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391: Maternal and neonatal outcomes of attempted vaginal delivery in women with triplet pregnancies

      Objective

      In triplet pregnancy, cesarean section is usually recommended as a mode of delivery. However, we have tried vaginal delivery in women with triplet pregnancy who are candidates for and want trial of labor (TOL). We have already experienced over one thousand cases of vaginal delivery in twin pregnancy. We undertook this study to determine whether TOL is an alternative option in triplet pregnancy.

      Study Design

      The study population consisted of triplet pregnancies born in Seoul National University Hospital (≥24 weeks). The “women who are candidates for TOL” were those with cephalic presentation of the first fetus and without any contraindication for vaginal delivery. We compared maternal and neonatal outcomes between triplet pregnancies with attempted vaginal delivery and those with planned cesarean delivery.

      Results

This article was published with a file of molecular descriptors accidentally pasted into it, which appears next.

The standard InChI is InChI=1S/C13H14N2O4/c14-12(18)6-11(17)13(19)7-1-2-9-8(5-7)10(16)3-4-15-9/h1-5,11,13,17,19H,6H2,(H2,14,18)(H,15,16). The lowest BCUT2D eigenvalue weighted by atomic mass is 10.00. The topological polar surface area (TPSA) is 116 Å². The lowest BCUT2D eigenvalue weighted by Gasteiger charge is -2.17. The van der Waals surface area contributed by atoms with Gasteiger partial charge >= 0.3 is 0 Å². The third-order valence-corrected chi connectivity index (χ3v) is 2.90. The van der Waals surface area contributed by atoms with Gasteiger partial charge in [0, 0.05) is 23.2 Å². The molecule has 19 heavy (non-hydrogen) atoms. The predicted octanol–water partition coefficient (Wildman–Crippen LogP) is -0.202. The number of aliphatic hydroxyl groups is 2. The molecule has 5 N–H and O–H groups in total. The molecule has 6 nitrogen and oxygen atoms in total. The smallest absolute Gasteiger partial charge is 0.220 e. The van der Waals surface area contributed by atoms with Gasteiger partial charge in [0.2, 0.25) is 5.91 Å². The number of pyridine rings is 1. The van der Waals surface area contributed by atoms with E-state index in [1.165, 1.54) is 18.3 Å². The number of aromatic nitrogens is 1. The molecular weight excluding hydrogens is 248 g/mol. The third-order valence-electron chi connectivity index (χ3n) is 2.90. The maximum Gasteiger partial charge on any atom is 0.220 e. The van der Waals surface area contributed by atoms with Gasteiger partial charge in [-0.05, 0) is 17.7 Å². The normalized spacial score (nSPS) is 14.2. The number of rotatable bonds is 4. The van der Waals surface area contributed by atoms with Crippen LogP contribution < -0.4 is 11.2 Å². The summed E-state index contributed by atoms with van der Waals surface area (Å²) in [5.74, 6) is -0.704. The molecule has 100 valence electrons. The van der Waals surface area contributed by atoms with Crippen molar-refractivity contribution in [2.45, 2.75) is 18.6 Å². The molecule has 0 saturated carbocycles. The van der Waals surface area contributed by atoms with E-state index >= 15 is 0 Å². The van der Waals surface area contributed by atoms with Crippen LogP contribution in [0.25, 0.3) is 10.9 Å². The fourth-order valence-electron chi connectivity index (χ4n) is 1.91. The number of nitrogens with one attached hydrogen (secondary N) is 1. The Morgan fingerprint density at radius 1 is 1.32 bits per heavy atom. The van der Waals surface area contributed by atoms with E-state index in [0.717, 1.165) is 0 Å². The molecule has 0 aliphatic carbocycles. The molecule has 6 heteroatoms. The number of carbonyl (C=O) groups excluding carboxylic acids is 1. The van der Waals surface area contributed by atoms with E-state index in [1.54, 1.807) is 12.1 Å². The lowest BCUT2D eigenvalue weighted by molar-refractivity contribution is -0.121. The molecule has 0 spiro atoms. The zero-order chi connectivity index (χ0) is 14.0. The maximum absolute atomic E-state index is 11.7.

Out of total 358 triplet pregnancies, 152 cases were defined as candidates for TOL. Of them, 47 (31%) women attempted vaginal delivery and 105 women chose planned cesarean delivery. The success rate of attempted vaginal delivery was 78.7% (37/47). The cause of failed vaginal delivery was induction failure in all 10 cases and there was no case of combined delivery. The rate of maternal and neonatal morbidities were not different between cases with attempted vaginal delivery and those with planned cesarean delivery, even if the median birthweights of fetus were smaller in cases with attempted vaginal delivery. And duration of hospital stay after delivery was shorter in cases with attempted vaginal delivery than in those with planned cesarean delivery. (Table)